Western Owned Operations
Owned by 2 guys from Pennsylvania. It sounded like a good idea at the time.
the Cambodian hustlers tell you back at the bus.)
It was hot. Dripping, soaking, wet blanket, gamma radiating Chernobyl hot. The kind of heat that squeezes every drop of liquid out of my body and into my clothing. We joined a small group of folks who were fanning themselves in the shade while waiting for transport to various places in Thailand. We were going to Trat about an hour's drive away. Most of the others were going to Bangkok or Pattaya. The only bus transport available is, of course, a 12-passenger minivan. Karen and I had taken one of these to Bangkok three years ago. We found ourselves packed in like sardines. Our teenaged driver hydroplaned for 200-miles through a monsoon rain without windshield wipers nor, apparently, any fear of death. Fool me once.... I hired a private driver to take us into Trat. $42 total and worth every penny from a safety standpoint though our chauffeur had an annoying habit of picking up the occasional local passenger along the way. The term 'Private Driver' has a different meaning in SE Asia.
Crossing from Cambodia to Thailand is like passing from night to day. Thai roads are excellent.
Karlie chills out at the Cool Corner restaurant in Trat. Good food and no other customers to bother you.
Well maintained and policed. Better houses and fewer hungry people. Aqua farms abound. We rode along that strange narrow land corridor that defines this part of Siam. The lines were drawn up in a treaty between the French and Siamese governments early in the 20th century. In exchange for concessions in Cambodia along the Mekong River the Siamese were given approximately 60-miles of beautiful coastline. Blue waters studded with brilliant diamonds of light.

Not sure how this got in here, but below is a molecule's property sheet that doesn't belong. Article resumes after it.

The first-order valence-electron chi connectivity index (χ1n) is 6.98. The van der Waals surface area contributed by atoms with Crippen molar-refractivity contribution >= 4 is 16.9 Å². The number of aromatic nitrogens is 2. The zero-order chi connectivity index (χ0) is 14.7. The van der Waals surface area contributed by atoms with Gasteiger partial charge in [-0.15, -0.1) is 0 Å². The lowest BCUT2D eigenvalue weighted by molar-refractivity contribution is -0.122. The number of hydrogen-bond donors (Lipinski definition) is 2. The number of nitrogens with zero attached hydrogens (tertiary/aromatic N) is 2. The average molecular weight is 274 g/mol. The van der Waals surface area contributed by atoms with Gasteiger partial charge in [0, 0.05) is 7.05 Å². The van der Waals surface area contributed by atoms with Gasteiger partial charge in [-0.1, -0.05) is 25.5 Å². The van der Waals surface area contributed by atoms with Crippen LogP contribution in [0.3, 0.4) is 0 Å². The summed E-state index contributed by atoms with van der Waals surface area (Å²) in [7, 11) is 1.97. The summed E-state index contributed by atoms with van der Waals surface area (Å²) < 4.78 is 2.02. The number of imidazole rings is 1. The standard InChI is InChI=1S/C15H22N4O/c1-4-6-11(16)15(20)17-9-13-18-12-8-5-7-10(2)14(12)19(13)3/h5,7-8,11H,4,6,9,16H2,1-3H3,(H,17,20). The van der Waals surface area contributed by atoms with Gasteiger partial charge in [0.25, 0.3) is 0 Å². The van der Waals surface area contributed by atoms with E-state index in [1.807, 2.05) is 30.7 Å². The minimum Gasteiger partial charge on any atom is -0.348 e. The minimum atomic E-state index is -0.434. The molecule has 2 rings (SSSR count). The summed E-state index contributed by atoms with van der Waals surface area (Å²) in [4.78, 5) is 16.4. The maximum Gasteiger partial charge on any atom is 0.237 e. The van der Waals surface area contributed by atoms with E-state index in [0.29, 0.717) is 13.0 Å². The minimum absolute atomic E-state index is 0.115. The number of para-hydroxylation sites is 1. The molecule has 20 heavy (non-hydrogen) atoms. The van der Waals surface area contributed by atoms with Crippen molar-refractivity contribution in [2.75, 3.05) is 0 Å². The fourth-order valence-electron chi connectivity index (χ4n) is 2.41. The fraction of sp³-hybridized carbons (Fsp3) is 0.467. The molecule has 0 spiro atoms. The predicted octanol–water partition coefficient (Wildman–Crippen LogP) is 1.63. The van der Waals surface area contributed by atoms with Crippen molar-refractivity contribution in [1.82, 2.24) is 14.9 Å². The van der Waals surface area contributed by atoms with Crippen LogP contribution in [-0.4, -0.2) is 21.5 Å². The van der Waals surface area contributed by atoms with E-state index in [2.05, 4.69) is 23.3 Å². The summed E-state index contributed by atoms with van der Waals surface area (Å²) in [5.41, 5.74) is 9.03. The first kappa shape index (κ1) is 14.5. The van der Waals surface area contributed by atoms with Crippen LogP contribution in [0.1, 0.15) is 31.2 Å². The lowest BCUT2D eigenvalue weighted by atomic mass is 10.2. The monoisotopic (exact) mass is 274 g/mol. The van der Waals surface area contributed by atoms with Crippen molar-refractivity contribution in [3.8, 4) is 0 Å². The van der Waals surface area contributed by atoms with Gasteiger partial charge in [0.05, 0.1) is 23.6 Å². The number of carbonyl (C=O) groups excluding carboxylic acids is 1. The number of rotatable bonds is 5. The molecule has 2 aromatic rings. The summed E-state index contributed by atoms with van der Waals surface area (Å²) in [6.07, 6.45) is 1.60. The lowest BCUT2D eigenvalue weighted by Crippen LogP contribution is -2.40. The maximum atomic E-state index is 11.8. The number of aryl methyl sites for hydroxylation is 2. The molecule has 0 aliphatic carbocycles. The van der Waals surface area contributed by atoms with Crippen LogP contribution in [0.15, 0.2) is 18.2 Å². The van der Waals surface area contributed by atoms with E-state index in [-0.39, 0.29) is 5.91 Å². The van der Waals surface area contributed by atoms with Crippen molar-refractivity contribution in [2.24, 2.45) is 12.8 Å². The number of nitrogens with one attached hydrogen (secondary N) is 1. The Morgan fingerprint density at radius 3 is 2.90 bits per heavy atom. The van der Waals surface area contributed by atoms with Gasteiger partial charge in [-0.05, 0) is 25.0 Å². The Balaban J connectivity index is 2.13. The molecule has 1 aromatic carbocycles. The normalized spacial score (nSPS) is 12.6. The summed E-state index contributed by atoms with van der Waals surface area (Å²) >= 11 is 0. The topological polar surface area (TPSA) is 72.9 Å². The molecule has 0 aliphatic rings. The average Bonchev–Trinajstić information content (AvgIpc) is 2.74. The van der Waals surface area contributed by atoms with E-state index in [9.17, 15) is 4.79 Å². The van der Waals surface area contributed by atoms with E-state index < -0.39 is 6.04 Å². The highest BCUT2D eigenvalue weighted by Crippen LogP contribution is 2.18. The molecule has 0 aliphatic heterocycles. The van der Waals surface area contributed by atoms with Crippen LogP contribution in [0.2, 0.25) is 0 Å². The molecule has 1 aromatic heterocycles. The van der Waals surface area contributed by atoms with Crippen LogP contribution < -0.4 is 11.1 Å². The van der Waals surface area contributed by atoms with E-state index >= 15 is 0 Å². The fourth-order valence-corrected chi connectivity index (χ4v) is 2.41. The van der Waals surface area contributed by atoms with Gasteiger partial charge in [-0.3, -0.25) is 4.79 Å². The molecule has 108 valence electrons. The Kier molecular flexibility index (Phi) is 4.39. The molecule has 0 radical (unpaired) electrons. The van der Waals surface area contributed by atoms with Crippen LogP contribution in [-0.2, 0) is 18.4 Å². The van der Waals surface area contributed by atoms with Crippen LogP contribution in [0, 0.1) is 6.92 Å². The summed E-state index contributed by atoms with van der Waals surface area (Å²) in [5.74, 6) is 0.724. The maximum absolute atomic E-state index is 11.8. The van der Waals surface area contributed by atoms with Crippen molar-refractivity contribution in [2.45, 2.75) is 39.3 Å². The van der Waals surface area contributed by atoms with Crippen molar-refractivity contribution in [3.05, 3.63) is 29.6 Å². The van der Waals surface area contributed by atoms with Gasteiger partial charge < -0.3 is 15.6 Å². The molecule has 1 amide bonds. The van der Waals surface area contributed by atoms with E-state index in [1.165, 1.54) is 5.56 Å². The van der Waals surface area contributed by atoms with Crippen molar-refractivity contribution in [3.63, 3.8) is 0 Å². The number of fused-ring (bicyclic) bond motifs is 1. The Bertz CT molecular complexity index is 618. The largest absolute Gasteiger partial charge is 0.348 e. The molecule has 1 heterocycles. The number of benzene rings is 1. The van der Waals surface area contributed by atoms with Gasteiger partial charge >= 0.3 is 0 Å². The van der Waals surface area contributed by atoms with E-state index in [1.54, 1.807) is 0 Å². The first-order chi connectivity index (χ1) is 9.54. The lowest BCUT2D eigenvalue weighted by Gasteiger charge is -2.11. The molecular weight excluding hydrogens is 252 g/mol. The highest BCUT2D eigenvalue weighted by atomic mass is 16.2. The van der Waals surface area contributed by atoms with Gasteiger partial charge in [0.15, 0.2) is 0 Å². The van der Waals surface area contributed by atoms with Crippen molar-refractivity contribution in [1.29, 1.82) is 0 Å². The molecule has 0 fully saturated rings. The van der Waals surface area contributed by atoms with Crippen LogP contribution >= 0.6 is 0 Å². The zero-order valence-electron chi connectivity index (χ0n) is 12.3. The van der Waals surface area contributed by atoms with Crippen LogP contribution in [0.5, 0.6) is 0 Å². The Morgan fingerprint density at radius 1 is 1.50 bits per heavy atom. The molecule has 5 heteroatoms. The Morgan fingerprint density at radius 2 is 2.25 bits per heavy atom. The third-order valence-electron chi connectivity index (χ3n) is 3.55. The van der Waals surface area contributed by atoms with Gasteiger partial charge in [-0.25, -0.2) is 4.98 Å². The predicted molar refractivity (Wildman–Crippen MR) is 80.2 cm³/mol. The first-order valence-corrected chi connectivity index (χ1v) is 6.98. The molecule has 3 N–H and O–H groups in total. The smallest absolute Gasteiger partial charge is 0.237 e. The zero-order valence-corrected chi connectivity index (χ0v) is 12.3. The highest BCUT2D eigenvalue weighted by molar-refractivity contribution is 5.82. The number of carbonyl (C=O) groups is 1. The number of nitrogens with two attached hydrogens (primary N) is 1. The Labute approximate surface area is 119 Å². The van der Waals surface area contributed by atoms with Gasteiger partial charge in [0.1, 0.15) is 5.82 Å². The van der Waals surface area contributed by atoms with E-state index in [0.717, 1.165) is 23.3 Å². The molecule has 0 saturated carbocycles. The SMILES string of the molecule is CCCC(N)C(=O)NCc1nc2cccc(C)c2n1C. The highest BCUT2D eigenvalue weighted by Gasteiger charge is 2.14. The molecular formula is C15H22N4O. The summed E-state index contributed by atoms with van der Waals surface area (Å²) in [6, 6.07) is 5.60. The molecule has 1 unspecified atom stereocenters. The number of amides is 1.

Trat is a small city. Once a major producer of Rubies its mines are now totally depleted. Besides tending to tourists passing through town on their way to the Thai islands the other source of income is the raising of Swiftlet birds. Their nests are a culinary commodity. Think: Bird's nest soup. About 8 years ago somebody discovered a building design that made the birds very happy. Before that, the nests were collected by acrobatic men in dark sea caves along the Andaman coast. They would climb rickety, swaying bamboo scaffolds at great personal risk to reach their prizes. I wonder what they're doing now?
We spent the night at Pop's Guesthouse. Our room was in a long motel-like building that had been built within
Pop's Place Guest House
Looks like a Gitmo interrogation center.
No water boarding after 10 PM please.
Guests are trying to sleep.
what looks to have originally been a large factory. One of the strangest places I have stayed in to date. $18 a night. No breakfast. A/C, decent WIFI but only one electrical outlet. We were probably fortunate to have the one. Good Thai restaurant called: 'Cool Corner' just down the street. The next morning Karen and Karlie headed out to the islands while I made a detour north to Chiang Mai to see a machine that goes BEEP.
I'm short on pictures in this Blog. Sorry but my upload times here are abysmal. I will add more as I can so check back.
Shouts to My Bro Dave who I may never be able to successfully phone. Karen and Karlie: Keep your hair out of your snorkel masks. John and Kelly: Thank you for my sense of security. Markus and Mel: Hang in there. The weather will get better soon. To my Weisbaden guitar students: Wie Gehts? Claus and Ulf: Alles ist gut ;-P Noah: I love you. Keep doing what you're doing. To the Braden Oaks crowd: Is it summer there yet?
Jerry Baker: I have not the words.